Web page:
Even a question that says, “Do you hate me? Why is it that you won’t say hello to me?” Or, “What is it that you think I’m thinking about you?” But the reality is everybody is coming from a place of self-defense, self-doubt, wondering what’s going on with other people. One of the interesting things I think about being somebody who’s been on the outside, for me in the civil rights movement, for you perhaps as an African American woman-

Esmie Lawrence:
I’m a Canadian. I’m a Canadian, a Jamaican Canadian woman.

Kenneth Cloke:
Oh, Jamaican Canadian. Is that you have to come, you grow up learning that you are not being seen for who you actually are and you develop skills in being able to handle that, superior skills I think.

Esmie Lawrence:
It’s really weird because I have developed skills and the skills came from me accepting who I am, accepting my color, accepting the way I speak, accepting everything about me. Then I say, “It doesn’t matter what you think about me. What I think about myself is what really matters.”

Kenneth Cloke:
Yes.

Esmie Lawrence:
I dropped the fact that I need approval from you. I figured as long as I’m being kind and caring and just being my good self, it doesn’t matter what you think about me because it’s not going to affect me. However, it did affect me. But I had to develop those skills that you talked about.

Kenneth Cloke:
Yes. But this is where it begins. It begins with ourself, with self-acceptance. Because if we don’t like ourselves, if we internalize those messages, we’re just going to project them back out onto other people and that will become, that’ll turn into a circle. We will behave badly towards them and they will say, “Oh look, see how badly she’s behaving, that justifies me in my bad behavior.” The secret of nonviolence as a tactic that as used by Martin Luther King and virtually everybody in the civil rights movement, is that it holds a mirror up to the other person and they have to look at themselves.

Esmie Lawrence:
Is it because you take away the excuse from them?

Kenneth Cloke:
Yes. You take away the excuse. Martin Luther King said, “There are two great powers in the world. The power to inflict suffering and the power to suffer, being willing to suffer in order to achieve something.” That is a really much, much greater power. Because the person is a human being on the other side of it and can’t stand it. They can’t stand what they look like when you hold the mirror up. That’s the purpose of it. Whereas, and this is not just abstract, this is real, real life experiences of when I was in demonstrations in the South and was provoked and attacked and started to slip into hatred and then seeing the smile on the other person’s face because he got me.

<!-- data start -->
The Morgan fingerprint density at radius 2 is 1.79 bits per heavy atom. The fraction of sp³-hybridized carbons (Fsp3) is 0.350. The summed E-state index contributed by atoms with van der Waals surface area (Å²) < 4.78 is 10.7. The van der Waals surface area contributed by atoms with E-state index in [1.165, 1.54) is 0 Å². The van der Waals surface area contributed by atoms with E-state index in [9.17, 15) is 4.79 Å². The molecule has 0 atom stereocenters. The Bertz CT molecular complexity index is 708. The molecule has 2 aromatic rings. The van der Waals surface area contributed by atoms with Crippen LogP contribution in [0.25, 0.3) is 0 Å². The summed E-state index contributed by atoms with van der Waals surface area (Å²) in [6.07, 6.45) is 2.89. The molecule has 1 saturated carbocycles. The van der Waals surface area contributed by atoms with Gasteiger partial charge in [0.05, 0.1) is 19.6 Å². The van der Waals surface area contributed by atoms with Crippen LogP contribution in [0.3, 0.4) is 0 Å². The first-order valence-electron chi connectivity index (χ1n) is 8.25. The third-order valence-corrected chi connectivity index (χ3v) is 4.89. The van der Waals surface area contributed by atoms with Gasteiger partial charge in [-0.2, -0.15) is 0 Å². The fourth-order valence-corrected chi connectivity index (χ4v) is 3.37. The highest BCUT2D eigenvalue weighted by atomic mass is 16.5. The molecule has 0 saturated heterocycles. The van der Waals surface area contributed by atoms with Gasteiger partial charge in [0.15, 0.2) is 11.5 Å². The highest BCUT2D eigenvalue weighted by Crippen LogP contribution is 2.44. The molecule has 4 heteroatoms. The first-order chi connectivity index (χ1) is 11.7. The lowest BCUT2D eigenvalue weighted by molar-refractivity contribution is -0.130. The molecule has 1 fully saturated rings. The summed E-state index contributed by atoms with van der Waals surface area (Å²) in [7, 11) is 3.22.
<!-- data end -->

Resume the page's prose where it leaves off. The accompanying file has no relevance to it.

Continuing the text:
Esmie Lawrence:
Wow. But did he really? Did he really?

Kenneth Cloke:
No.

Esmie Lawrence:
He did not.

Kenneth Cloke:
Because I could stop. I could stop myself and I said, “Now I understand why I was given this training. Now, I get it.”

Esmie Lawrence:
To not to attack. It doesn’t matter what they say, it doesn’t matter what hate they throw at you or how they physically hurt you, it doesn’t matter. It’s because there’s a purpose. There’s a reason why you’re going to suffer. Because of what you are going to bring, what’s going to happen in the end. It’s not for you, it’s for others. The people would died, it wasn’t for them, it’s for their children, their grandchildren. That was the sacrifice that was necessary to open their eyes to see the injustice.

Kenneth Cloke:
Yeah, exactly. They are [inaudible 00:22:12] because their hearts aren’t fully open. That can’t be. Because of that, someone who approaches them with an open heart becomes scary to them because it might mean that their whole life could change as a result of what is about to happen to them and that’s what we want.